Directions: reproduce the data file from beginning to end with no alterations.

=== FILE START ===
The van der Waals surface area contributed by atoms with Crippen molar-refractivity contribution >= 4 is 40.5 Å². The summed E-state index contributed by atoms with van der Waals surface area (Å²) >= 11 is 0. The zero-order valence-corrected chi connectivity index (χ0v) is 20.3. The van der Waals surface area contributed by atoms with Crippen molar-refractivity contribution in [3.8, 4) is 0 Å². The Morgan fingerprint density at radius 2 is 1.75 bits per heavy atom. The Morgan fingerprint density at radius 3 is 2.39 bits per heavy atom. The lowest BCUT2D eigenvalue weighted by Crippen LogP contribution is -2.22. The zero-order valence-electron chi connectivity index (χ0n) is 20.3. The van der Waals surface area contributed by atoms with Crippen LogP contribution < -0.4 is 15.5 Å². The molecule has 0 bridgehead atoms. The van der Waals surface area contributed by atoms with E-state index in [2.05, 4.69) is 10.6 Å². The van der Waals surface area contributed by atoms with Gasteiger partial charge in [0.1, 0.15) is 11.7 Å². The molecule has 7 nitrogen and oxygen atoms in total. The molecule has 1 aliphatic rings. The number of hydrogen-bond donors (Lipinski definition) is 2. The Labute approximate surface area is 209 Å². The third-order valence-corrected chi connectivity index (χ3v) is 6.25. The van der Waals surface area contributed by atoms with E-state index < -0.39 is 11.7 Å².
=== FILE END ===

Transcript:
The van der Waals surface area contributed by atoms with Crippen molar-refractivity contribution >= 4 is 40.5 Å². The summed E-state index contributed by atoms with van der Waals surface area (Å²) >= 11 is 0. The zero-order valence-corrected chi connectivity index (χ0v) is 20.3. The van der Waals surface area contributed by atoms with Crippen molar-refractivity contribution in [3.8, 4) is 0 Å². The Morgan fingerprint density at radius 2 is 1.75 bits per heavy atom. The Morgan fingerprint density at radius 3 is 2.39 bits per heavy atom. The lowest BCUT2D eigenvalue weighted by Crippen LogP contribution is -2.22. The zero-order valence-electron chi connectivity index (χ0n) is 20.3. The van der Waals surface area contributed by atoms with Crippen LogP contribution < -0.4 is 15.5 Å². The molecule has 0 bridgehead atoms. The van der Waals surface area contributed by atoms with E-state index in [2.05, 4.69) is 10.6 Å². The van der Waals surface area contributed by atoms with Gasteiger partial charge in [0.1, 0.15) is 11.7 Å². The molecule has 7 nitrogen and oxygen atoms in total. The molecule has 1 aliphatic rings. The number of hydrogen-bond donors (Lipinski definition) is 2. The Labute approximate surface area is 209 Å². The third-order valence-corrected chi connectivity index (χ3v) is 6.25. The van der Waals surface area contributed by atoms with E-state index < -0.39 is 11.7 Å².